Mine, for example, includes Nazism, but excludes Franco’s Spain, Salazar’s Portugal, Vichy France, and Horthy’s Hungary (because, despite the official propaganda, none pursued a revolutionary agenda for a new nation and “new human beings”). On the other hand, it identifies significant but under-researched fascist phenomena in Brazil (but not Vargas’ regime), Chile, Argentina, South Africa, and movements indebted to fascism’s concept of right-wing, populist and anti-conservative transformation in Japan, India and China. This is because it approaches fascism, as a revolutionary form of ultranationalism, radically adapting to the transformed historical climate of the non-Communist world by spawning many original iterations of itself. Clearly, such a concept of “fascism” must thus not be treated as essentialist, or “true”, just as is the case of all generic historical and political concepts. If fascism is understood as an “ideal type”, or what Max Weber called a “utopian” construct, the product of idealizing abstraction, the only difference between different ideal types of the “same” phenomenon lies in their heuristic value in investigating empirical phenomena.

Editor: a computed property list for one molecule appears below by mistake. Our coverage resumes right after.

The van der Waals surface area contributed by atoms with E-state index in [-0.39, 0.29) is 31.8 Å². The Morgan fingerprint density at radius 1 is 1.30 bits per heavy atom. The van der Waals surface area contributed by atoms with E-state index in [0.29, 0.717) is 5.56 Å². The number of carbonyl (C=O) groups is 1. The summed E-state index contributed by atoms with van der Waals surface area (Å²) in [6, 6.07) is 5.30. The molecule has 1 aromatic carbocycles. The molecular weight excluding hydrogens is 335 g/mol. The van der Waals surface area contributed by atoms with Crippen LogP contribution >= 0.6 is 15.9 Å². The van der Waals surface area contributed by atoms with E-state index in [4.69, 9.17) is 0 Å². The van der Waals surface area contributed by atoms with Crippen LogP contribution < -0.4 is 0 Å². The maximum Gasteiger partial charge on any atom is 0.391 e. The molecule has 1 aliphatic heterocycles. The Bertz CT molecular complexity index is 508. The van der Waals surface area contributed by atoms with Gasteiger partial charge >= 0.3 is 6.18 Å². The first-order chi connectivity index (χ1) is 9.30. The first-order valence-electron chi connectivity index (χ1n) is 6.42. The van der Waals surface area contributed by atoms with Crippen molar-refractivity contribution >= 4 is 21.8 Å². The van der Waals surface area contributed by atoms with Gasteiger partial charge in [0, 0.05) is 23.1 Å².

Nor must fascism be seen as a static phenomenon. Fascism, like all political ideologies enacted in history, are subject to the process Michael Freeden5 called “ideological morphology” in which their “ineliminable core” remains intact and hence static – according to my definition of fascism this core is palingenetic ultranationalism – while its “peripheral” attributes (which in the interwar period include such features as charismatic leadership, uniformed paramilitarism, and corporatist economics) can change radically over time. The relationship between the specific history of a particular fascism or of “fascism” in general and fascism as a generic political concept is thus a dialectical and evolving one: advances in empirical study refines the general (nomothetic) concept, while at the same time refinement of the generic concept enriches (idiographic) empirical understanding and analysis.
Olof Bortz – In what sense is this connection different when compared to, for example, socialism and liberalism?